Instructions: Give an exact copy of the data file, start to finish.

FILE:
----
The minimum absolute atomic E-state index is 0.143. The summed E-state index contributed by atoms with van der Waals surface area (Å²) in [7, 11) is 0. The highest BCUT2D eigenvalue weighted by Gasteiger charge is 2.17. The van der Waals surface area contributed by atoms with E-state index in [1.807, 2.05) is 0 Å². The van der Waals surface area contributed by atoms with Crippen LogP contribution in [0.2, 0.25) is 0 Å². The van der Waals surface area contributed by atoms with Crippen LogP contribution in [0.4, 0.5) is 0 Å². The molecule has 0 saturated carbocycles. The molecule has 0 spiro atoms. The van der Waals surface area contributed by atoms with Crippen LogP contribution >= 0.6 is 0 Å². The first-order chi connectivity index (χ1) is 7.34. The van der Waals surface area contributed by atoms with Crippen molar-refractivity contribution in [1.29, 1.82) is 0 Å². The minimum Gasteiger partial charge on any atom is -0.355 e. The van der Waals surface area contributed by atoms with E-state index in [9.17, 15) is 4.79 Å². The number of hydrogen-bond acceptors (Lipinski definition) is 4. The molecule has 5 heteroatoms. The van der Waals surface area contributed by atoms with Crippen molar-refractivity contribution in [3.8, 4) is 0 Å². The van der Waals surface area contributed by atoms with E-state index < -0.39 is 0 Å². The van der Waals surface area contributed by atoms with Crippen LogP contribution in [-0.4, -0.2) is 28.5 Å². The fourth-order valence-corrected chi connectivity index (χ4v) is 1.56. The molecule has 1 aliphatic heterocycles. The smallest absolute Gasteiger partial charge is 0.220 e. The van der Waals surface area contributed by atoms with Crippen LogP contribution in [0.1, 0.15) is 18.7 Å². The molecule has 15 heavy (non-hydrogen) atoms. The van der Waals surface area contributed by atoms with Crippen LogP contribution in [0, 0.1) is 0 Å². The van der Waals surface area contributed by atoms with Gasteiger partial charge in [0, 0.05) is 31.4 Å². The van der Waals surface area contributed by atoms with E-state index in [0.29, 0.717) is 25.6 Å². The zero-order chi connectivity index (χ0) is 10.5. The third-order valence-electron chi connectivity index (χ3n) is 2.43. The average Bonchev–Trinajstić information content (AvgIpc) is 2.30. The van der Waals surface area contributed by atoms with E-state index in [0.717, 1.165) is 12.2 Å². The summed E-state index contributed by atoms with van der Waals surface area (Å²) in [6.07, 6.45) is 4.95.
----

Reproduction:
The minimum absolute atomic E-state index is 0.143. The summed E-state index contributed by atoms with van der Waals surface area (Å²) in [7, 11) is 0. The highest BCUT2D eigenvalue weighted by Gasteiger charge is 2.17. The van der Waals surface area contributed by atoms with E-state index in [1.807, 2.05) is 0 Å². The van der Waals surface area contributed by atoms with Crippen LogP contribution in [0.2, 0.25) is 0 Å². The van der Waals surface area contributed by atoms with Crippen LogP contribution in [0.4, 0.5) is 0 Å². The molecule has 0 saturated carbocycles. The molecule has 0 spiro atoms. The van der Waals surface area contributed by atoms with Crippen LogP contribution >= 0.6 is 0 Å². The first-order chi connectivity index (χ1) is 7.34. The van der Waals surface area contributed by atoms with Crippen molar-refractivity contribution in [1.29, 1.82) is 0 Å². The minimum Gasteiger partial charge on any atom is -0.355 e. The van der Waals surface area contributed by atoms with E-state index in [9.17, 15) is 4.79 Å². The number of hydrogen-bond acceptors (Lipinski definition) is 4. The molecule has 5 heteroatoms. The van der Waals surface area contributed by atoms with Crippen molar-refractivity contribution in [3.8, 4) is 0 Å². The van der Waals surface area contributed by atoms with E-state index < -0.39 is 0 Å². The van der Waals surface area contributed by atoms with Crippen LogP contribution in [-0.4, -0.2) is 28.5 Å². The fourth-order valence-corrected chi connectivity index (χ4v) is 1.56. The molecule has 1 aliphatic heterocycles. The smallest absolute Gasteiger partial charge is 0.220 e. The van der Waals surface area contributed by atoms with Crippen LogP contribution in [0.1, 0.15) is 18.7 Å². The molecule has 15 heavy (non-hydrogen) atoms. The van der Waals surface area contributed by atoms with Crippen LogP contribution in [0, 0.1) is 0 Å². The van der Waals surface area contributed by atoms with Gasteiger partial charge in [0, 0.05) is 31.4 Å². The van der Waals surface area contributed by atoms with E-state index in [0.29, 0.717) is 25.6 Å². The zero-order chi connectivity index (χ0) is 10.5. The third-order valence-electron chi connectivity index (χ3n) is 2.43. The average Bonchev–Trinajstić information content (AvgIpc) is 2.30. The van der Waals surface area contributed by atoms with E-state index in [0.717, 1.165) is 12.2 Å². The summed E-state index contributed by atoms with van der Waals surface area (Å²) in [6.07, 6.45) is 4.95.